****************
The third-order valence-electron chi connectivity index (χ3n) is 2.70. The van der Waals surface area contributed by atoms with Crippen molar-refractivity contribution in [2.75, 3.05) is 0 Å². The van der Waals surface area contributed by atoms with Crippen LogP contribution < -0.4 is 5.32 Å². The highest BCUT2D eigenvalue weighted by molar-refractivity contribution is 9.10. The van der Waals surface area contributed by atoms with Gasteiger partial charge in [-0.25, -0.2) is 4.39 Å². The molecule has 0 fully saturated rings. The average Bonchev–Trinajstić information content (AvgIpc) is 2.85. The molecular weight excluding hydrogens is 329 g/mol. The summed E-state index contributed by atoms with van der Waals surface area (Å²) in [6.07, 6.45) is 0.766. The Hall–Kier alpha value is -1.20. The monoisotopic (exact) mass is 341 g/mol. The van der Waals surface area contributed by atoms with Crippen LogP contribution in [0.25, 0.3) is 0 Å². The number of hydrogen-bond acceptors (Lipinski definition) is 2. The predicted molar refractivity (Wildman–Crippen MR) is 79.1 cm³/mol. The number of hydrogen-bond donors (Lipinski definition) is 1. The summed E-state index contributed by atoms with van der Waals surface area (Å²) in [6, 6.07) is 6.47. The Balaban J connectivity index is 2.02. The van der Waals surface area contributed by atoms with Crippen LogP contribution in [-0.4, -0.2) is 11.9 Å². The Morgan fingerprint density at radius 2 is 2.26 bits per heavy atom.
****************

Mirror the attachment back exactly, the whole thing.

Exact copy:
The third-order valence-electron chi connectivity index (χ3n) is 2.70. The van der Waals surface area contributed by atoms with Crippen molar-refractivity contribution in [2.75, 3.05) is 0 Å². The van der Waals surface area contributed by atoms with Crippen LogP contribution < -0.4 is 5.32 Å². The highest BCUT2D eigenvalue weighted by molar-refractivity contribution is 9.10. The van der Waals surface area contributed by atoms with Gasteiger partial charge in [-0.25, -0.2) is 4.39 Å². The molecule has 0 fully saturated rings. The average Bonchev–Trinajstić information content (AvgIpc) is 2.85. The molecular weight excluding hydrogens is 329 g/mol. The summed E-state index contributed by atoms with van der Waals surface area (Å²) in [6.07, 6.45) is 0.766. The Hall–Kier alpha value is -1.20. The monoisotopic (exact) mass is 341 g/mol. The van der Waals surface area contributed by atoms with Crippen LogP contribution in [0.25, 0.3) is 0 Å². The number of hydrogen-bond acceptors (Lipinski definition) is 2. The predicted molar refractivity (Wildman–Crippen MR) is 79.1 cm³/mol. The number of hydrogen-bond donors (Lipinski definition) is 1. The summed E-state index contributed by atoms with van der Waals surface area (Å²) in [6, 6.07) is 6.47. The Balaban J connectivity index is 2.02. The van der Waals surface area contributed by atoms with Crippen LogP contribution in [-0.4, -0.2) is 11.9 Å². The Morgan fingerprint density at radius 2 is 2.26 bits per heavy atom.